Here’s why it’s understandable that the families of some victims are disappointed by the $900 million General Motors settlement of its ignition switch defect: No one is being held criminally responsible for the more than 120 deaths. And while the fine seems like a big number, it’s less than half of a year’s profit.
The defect caused engines to shut down while vehicles were being driven. That disabled air bags and power steering and led to many crashes over a decade. The New York Times has done extensive investigative reporting on the topic.
People told tragic stories of loved ones killed in crashes in vehicles made by General Motors, and then having the pain made deeper when the company refused to acknowledge there was a defect. The longer GM kept quiet about the problem, the higher the death toll rose. People died because GM officials knew they had dangerous defect, and refused to act. That’s what makes the government’s refusal to prosecute anyone so confounding.
Preet Bharara, U.S. attorney for the Southern District of New York and no softie when it comes to hunting down criminals, said no law specifically prohibits the cover-up GM engaged in. If that’s the case, Congress needs to correct that shortcoming. The prospect of going to jail might persuade future executives to take the right path when a defect is discovered.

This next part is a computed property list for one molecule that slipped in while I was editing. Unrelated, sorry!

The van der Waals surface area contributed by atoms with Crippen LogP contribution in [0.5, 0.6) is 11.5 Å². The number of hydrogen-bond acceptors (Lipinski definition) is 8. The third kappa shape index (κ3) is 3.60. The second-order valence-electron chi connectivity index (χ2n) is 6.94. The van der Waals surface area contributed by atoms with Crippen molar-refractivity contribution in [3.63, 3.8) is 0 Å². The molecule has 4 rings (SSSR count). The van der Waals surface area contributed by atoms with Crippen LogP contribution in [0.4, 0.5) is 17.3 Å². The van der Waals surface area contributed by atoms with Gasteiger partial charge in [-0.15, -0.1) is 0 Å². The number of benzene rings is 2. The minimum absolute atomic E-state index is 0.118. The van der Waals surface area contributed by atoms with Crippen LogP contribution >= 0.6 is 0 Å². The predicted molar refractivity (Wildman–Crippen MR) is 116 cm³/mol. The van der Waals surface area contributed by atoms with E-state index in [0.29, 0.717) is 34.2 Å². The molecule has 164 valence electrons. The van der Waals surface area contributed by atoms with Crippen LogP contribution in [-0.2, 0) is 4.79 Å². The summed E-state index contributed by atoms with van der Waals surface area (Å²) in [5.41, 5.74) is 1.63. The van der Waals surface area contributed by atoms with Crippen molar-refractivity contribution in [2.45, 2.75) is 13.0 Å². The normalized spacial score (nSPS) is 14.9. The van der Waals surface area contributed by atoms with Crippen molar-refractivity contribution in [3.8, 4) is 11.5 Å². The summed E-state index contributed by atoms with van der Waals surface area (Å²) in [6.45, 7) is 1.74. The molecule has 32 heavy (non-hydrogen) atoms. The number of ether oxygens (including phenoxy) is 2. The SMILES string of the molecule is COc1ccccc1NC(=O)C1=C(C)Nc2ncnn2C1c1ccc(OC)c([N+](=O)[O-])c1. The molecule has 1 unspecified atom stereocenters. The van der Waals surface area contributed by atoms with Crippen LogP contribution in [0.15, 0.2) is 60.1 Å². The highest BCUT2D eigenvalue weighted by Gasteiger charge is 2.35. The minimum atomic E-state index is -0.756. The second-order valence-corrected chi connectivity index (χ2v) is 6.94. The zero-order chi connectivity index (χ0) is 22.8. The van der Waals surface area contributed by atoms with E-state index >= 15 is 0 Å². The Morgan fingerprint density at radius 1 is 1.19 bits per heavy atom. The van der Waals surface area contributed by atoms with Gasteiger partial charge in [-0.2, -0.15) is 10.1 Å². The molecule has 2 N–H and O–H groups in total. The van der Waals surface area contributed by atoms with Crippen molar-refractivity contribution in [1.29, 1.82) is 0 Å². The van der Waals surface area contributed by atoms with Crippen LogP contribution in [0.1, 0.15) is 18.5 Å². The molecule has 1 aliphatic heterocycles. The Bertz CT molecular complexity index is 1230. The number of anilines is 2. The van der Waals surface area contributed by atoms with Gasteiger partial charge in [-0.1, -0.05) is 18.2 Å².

Let’s not forget that this is a company that received a handsome $49 billion government bailout in 2009. Getting a pass for breaking the public trust wasn’t part of the deal.
Bharara did note GM’s recent cooperation and remedial action, which he called “fairly extraordinary.” But he noted that good behavior “does not absolve GM or any company of responsibility.”
GM is under new leadership. Some executives were fired. Mary T. Barra, the chief executive who essentially stepped into a disaster not of her own making, has repeatedly apologized. In a recent speech to 1,000 workers, she said: “Let’s pause for a moment and remember that people were hurt and died in our cars.”
Barra stated that restoring GM’s battered reputation will take more than apologies. She’s right. There must be a renewed emphasis on handling safety complaints promptly, admitting mistakes and committing to changes.